Cell lists

Cell lists (also sometimes referred to as Cell linked-lists) are a tool for finding all atom pairs within a given cut-off distance of each other in Molecular dynamics simulations. These pairs are needed to compute the short-range non-bonded interactions in a system, such as Van der Waals forces or the short-range part of the electrostatic interaction when using Ewald summation.

Algorithm

The pairwise interactions for a single particle can be computed by a) computing the interaction to all other particles or b) by dividing the domain into cells with an edge length of at least the cut-off radius of the interaction potential and computing the interaction between the particle and all particles in the same (red) and in the adjacent (green) cells.

Cell lists work by subdividing the simulation domain into cells with an edge length greater than or equal to the cut-off radius of the interaction to be computed. The particles are sorted into these cells and the interactions are computed between particles in the same or neighbouring cells.

In its most basic form, the non-bonded interactions for a cut-off distance $r_c$ are computed as follows:

for all neighbouring cell pairs $(C_\alpha, C_\beta)$ do
for all $p_\alpha \in C_\alpha$ do
for all $p_\beta \in C_\beta$ do
$r^2 = \| \mathbf x[p_\alpha] - \mathbf x[p_\beta] \|_2^2$
if $r^2 \le r_c^2$ then
Compute the interaction between $p_\alpha$ and $p_\beta$.
end if
end for
end for
end for

Since the cell length is at least $r_c$ in all dimensions, no particles within $r_c$ of each other can be missed.

Given a simulation with $N$ particles with a homogeneous particle density, the number of cells $m$ is proportional to $N$ and inversely proportional to the cut-off radius (i.e. if $N$ increases, so does the number of cells). The average number of particles per cell $\overline{c} = N/m$ therefore does not depend on the total number of particles. The cost of interacting two cells is in $\mathcal O(\overline{c}^2)$. The number of cell pairs is proportional to the number of cells which is again proportional to the number of particles $N$. The total cost of finding all pairwise distances within a given cut-off is in $\mathcal O(Nc) \in \mathcal O(N)$, which is significantly better than computing the $\mathcal O(N^2)$ pairwise distances naively.

Periodic Boundary Conditions

In most simulations, Periodic boundary conditions are used to avoid imposing artificial boundary conditions. Using cell lists, these boundaries can be implemented in two ways

Ghost Cells

Periodic boundary conditions can be simulating by wrapping the simulation box in an additional layer of cells (shaded orange) containing periodic copies of the boundary cells (blue particles)

In the ghost cells approach, the simulation box is wrapped in an additional layer of cells. These cells contain periodically wrapped copies of the corresponding simulation cells inside the domain.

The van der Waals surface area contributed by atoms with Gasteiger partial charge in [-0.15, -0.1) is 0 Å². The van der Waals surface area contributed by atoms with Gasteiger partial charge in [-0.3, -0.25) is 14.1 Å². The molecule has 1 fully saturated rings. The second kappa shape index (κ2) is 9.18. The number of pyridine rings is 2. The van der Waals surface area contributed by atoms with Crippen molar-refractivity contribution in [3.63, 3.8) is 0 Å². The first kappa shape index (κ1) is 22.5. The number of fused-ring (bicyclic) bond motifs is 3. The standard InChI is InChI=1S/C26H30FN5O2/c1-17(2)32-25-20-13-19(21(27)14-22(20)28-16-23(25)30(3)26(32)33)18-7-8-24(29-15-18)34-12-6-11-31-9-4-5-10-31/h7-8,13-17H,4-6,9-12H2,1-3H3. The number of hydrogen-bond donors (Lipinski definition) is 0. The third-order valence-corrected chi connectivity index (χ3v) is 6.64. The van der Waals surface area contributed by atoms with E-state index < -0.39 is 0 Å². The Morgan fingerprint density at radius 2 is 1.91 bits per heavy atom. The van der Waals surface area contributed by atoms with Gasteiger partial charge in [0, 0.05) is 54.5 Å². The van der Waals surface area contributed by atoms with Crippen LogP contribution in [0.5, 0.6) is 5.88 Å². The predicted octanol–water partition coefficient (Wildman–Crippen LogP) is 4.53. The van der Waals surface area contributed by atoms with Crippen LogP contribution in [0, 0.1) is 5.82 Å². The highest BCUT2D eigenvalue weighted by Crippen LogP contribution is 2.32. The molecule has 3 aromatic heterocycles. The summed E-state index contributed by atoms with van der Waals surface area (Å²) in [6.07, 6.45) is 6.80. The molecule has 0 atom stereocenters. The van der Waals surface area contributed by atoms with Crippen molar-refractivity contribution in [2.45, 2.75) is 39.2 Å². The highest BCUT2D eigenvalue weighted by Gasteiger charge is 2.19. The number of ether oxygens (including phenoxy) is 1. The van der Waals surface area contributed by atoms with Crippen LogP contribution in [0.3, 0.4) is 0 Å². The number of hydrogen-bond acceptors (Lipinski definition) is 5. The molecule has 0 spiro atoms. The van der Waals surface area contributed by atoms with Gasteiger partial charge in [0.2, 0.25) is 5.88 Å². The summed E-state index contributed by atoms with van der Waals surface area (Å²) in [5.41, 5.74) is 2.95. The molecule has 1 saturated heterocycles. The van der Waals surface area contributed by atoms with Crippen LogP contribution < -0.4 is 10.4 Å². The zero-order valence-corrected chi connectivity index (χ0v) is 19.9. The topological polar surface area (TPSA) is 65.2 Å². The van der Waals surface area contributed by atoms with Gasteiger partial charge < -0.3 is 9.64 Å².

Although the data—and usually also the computational cost—is doubled for interactions over the periodic boundary, this approach has the advantage of being straightforward to implement and very easy to parallelize, since cells will only interact with their geographical neighbours.

Periodic Wrapping

Instead of creating ghost cells, cell pairs that interact over a periodic boundary can also use a periodic correction vector $\mathbf q_{\alpha\beta}$. This vector, which can be stored or computed for every cell pair $(C_\alpha,C_\beta)$ contains the correction which needs to be applied to "wrap" one cell around the domain to neighbour the other. The pairwise distance between two particles $p_\alpha \in C_\alpha$ and $p_\beta \in C_\beta$ is then computed as

$r^2 = \| \mathbf x[p_\alpha] - \mathbf x[p_\beta] - \mathbf q_{\alpha\beta} \|^2_2$.

This approach, although more efficient than using ghost cells, is less straightforward to implement (the cell pairs need to be identified over the periodic boundaries and the vector $\mathbf q_{\alpha\beta}$ needs to be computed/stored).

Improvements

Despite reducing the computational cost of finding all pairs within a given cut-off distance from $\mathcal O(N^2)$ to $\mathcal O(N)$, the cell list algorithm listed above still has some inefficiencies.

Consider a computational cell with edge length equal to the cut-off radius $r_c$. The pairwise distance between all particles in the cell and in one of the neighbouring cells is computed. The cell has 26 neighbours: 6 sharing a common face, 12 sharing a common edge and 8 sharing a common corner. Of all the pairwise distances computed, only about 16% percent will actually be less than or equal to $r_c$. In other words, 84% of all pairwise distance computations are spurious.

One way of overcoming this inefficiency is to partition the domain into cells of edge length smaller than $r_c$. The pairwise interactions are then not just computed between neighboring cells, but between all cells within $r_c$ of each other (first suggested in [1] and implemented and analysed in,[2][3] and [4]). This approach can be taken to the limit wherein each cell holds at most one single particle, therefore reducing the number of spurious pairwise distance evaluations to zero. This gain in efficiency, however, is quickly offset by the number of cells $C_\beta$ that need to be inspected for every interaction with a cell $C_\alpha$, which, for example in 3d, grows cubically with the inverse of the cell edge length. Setting the edge length to $r_c/2$, however, already reduces the number of spurious distance evaluations to 63%.

Another approach is outlined and tested in,[5] in which the particles are first sorted along the axis connecting the cell centers. This approach generates only about 40% spurious pairwise distance computations, yet carries an additional cost due to sorting the particles.